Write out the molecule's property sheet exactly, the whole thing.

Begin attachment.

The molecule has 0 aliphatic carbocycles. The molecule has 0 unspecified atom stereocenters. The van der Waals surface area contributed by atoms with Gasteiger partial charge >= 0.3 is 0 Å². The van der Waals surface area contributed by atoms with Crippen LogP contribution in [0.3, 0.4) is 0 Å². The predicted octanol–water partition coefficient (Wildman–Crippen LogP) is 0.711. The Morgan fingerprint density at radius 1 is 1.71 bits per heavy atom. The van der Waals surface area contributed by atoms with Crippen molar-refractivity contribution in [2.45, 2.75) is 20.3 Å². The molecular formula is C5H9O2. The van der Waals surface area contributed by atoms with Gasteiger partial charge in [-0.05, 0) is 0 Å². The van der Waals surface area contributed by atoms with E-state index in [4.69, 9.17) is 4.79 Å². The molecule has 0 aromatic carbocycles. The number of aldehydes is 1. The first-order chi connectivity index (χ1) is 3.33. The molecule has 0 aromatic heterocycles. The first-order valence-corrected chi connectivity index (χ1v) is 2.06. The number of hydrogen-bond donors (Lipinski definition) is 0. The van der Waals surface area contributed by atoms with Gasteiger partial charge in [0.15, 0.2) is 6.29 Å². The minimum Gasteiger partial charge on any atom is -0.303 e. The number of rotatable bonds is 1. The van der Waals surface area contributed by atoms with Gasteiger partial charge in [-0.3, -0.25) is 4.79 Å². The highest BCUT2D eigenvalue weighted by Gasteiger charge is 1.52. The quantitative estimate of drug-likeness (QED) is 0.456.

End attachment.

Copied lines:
The molecule has 0 aliphatic carbocycles. The molecule has 0 unspecified atom stereocenters. The van der Waals surface area contributed by atoms with Gasteiger partial charge >= 0.3 is 0 Å². The van der Waals surface area contributed by atoms with Crippen LogP contribution in [0.3, 0.4) is 0 Å². The predicted octanol–water partition coefficient (Wildman–Crippen LogP) is 0.711. The Morgan fingerprint density at radius 1 is 1.71 bits per heavy atom. The van der Waals surface area contributed by atoms with Crippen molar-refractivity contribution in [2.45, 2.75) is 20.3 Å². The molecular formula is C5H9O2. The van der Waals surface area contributed by atoms with Gasteiger partial charge in [-0.05, 0) is 0 Å². The van der Waals surface area contributed by atoms with E-state index in [4.69, 9.17) is 4.79 Å². The molecule has 0 aromatic carbocycles. The number of aldehydes is 1. The first-order chi connectivity index (χ1) is 3.33. The molecule has 0 aromatic heterocycles. The first-order valence-corrected chi connectivity index (χ1v) is 2.06. The number of hydrogen-bond donors (Lipinski definition) is 0. The van der Waals surface area contributed by atoms with Gasteiger partial charge in [0.15, 0.2) is 6.29 Å². The minimum Gasteiger partial charge on any atom is -0.303 e. The number of rotatable bonds is 1. The van der Waals surface area contributed by atoms with Gasteiger partial charge in [-0.3, -0.25) is 4.79 Å². The highest BCUT2D eigenvalue weighted by Gasteiger charge is 1.52. The quantitative estimate of drug-likeness (QED) is 0.456.